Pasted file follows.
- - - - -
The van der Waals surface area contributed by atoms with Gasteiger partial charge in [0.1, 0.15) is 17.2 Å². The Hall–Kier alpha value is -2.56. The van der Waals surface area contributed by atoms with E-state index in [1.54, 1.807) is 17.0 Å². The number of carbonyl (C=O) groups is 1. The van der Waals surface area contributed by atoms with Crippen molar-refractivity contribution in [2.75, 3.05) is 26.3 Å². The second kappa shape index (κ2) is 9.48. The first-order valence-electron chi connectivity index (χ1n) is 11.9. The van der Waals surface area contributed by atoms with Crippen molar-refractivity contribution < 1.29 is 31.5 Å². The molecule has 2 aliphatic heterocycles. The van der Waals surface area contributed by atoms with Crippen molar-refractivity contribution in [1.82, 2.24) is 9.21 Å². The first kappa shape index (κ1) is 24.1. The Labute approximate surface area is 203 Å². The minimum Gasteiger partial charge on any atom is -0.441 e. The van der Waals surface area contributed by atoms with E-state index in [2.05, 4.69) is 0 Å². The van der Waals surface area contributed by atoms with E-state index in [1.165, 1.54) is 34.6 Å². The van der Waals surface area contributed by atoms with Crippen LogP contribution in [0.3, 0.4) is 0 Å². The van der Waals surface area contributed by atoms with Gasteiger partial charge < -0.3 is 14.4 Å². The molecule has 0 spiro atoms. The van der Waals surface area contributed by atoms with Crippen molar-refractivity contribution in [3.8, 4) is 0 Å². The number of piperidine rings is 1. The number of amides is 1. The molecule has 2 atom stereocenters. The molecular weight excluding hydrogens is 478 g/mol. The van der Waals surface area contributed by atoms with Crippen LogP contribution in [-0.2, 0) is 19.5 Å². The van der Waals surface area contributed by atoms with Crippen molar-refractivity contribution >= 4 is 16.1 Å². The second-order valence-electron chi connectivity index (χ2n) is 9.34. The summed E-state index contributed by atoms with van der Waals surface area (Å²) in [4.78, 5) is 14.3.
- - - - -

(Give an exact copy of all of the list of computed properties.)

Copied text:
The van der Waals surface area contributed by atoms with Gasteiger partial charge in [0.1, 0.15) is 17.2 Å². The Hall–Kier alpha value is -2.56. The van der Waals surface area contributed by atoms with E-state index in [1.54, 1.807) is 17.0 Å². The number of carbonyl (C=O) groups is 1. The van der Waals surface area contributed by atoms with Crippen molar-refractivity contribution in [2.75, 3.05) is 26.3 Å². The second kappa shape index (κ2) is 9.48. The first-order valence-electron chi connectivity index (χ1n) is 11.9. The van der Waals surface area contributed by atoms with Crippen molar-refractivity contribution < 1.29 is 31.5 Å². The molecule has 2 aliphatic heterocycles. The van der Waals surface area contributed by atoms with Crippen molar-refractivity contribution in [1.82, 2.24) is 9.21 Å². The first kappa shape index (κ1) is 24.1. The Labute approximate surface area is 203 Å². The minimum Gasteiger partial charge on any atom is -0.441 e. The van der Waals surface area contributed by atoms with E-state index in [2.05, 4.69) is 0 Å². The van der Waals surface area contributed by atoms with E-state index in [1.165, 1.54) is 34.6 Å². The van der Waals surface area contributed by atoms with Crippen LogP contribution in [0.3, 0.4) is 0 Å². The van der Waals surface area contributed by atoms with Gasteiger partial charge < -0.3 is 14.4 Å². The molecule has 0 spiro atoms. The van der Waals surface area contributed by atoms with Crippen molar-refractivity contribution in [3.8, 4) is 0 Å². The number of piperidine rings is 1. The number of amides is 1. The molecule has 2 atom stereocenters. The molecular weight excluding hydrogens is 478 g/mol. The van der Waals surface area contributed by atoms with Crippen LogP contribution in [-0.2, 0) is 19.5 Å². The van der Waals surface area contributed by atoms with Crippen molar-refractivity contribution >= 4 is 16.1 Å². The second-order valence-electron chi connectivity index (χ2n) is 9.34. The summed E-state index contributed by atoms with van der Waals surface area (Å²) in [4.78, 5) is 14.3.